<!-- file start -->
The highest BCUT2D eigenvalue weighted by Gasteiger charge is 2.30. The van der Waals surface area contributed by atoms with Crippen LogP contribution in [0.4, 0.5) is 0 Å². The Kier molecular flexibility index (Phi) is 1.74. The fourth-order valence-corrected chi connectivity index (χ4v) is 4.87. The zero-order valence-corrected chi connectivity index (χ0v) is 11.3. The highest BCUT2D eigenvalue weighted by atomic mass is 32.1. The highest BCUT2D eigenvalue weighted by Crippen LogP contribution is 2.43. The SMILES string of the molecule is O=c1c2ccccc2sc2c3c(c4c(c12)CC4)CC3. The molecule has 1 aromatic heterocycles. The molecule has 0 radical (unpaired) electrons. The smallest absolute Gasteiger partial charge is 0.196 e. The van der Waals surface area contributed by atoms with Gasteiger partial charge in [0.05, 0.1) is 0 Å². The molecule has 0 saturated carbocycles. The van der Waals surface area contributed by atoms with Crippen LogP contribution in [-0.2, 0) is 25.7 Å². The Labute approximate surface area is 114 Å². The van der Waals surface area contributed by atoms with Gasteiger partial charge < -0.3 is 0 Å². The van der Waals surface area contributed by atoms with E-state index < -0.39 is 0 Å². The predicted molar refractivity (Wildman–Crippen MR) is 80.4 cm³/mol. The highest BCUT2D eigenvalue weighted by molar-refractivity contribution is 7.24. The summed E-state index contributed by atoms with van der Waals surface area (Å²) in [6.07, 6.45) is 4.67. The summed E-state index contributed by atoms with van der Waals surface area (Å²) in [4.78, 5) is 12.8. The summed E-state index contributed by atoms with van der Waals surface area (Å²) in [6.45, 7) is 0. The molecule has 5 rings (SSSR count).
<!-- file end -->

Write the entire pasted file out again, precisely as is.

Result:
The highest BCUT2D eigenvalue weighted by Gasteiger charge is 2.30. The van der Waals surface area contributed by atoms with Crippen LogP contribution in [0.4, 0.5) is 0 Å². The Kier molecular flexibility index (Phi) is 1.74. The fourth-order valence-corrected chi connectivity index (χ4v) is 4.87. The zero-order valence-corrected chi connectivity index (χ0v) is 11.3. The highest BCUT2D eigenvalue weighted by atomic mass is 32.1. The highest BCUT2D eigenvalue weighted by Crippen LogP contribution is 2.43. The SMILES string of the molecule is O=c1c2ccccc2sc2c3c(c4c(c12)CC4)CC3. The molecule has 1 aromatic heterocycles. The molecule has 0 radical (unpaired) electrons. The smallest absolute Gasteiger partial charge is 0.196 e. The van der Waals surface area contributed by atoms with Gasteiger partial charge in [0.05, 0.1) is 0 Å². The molecule has 0 saturated carbocycles. The van der Waals surface area contributed by atoms with Crippen LogP contribution in [-0.2, 0) is 25.7 Å². The Labute approximate surface area is 114 Å². The van der Waals surface area contributed by atoms with Gasteiger partial charge < -0.3 is 0 Å². The van der Waals surface area contributed by atoms with E-state index < -0.39 is 0 Å². The predicted molar refractivity (Wildman–Crippen MR) is 80.4 cm³/mol. The highest BCUT2D eigenvalue weighted by molar-refractivity contribution is 7.24. The summed E-state index contributed by atoms with van der Waals surface area (Å²) in [6.07, 6.45) is 4.67. The summed E-state index contributed by atoms with van der Waals surface area (Å²) in [4.78, 5) is 12.8. The summed E-state index contributed by atoms with van der Waals surface area (Å²) in [6.45, 7) is 0. The molecule has 5 rings (SSSR count).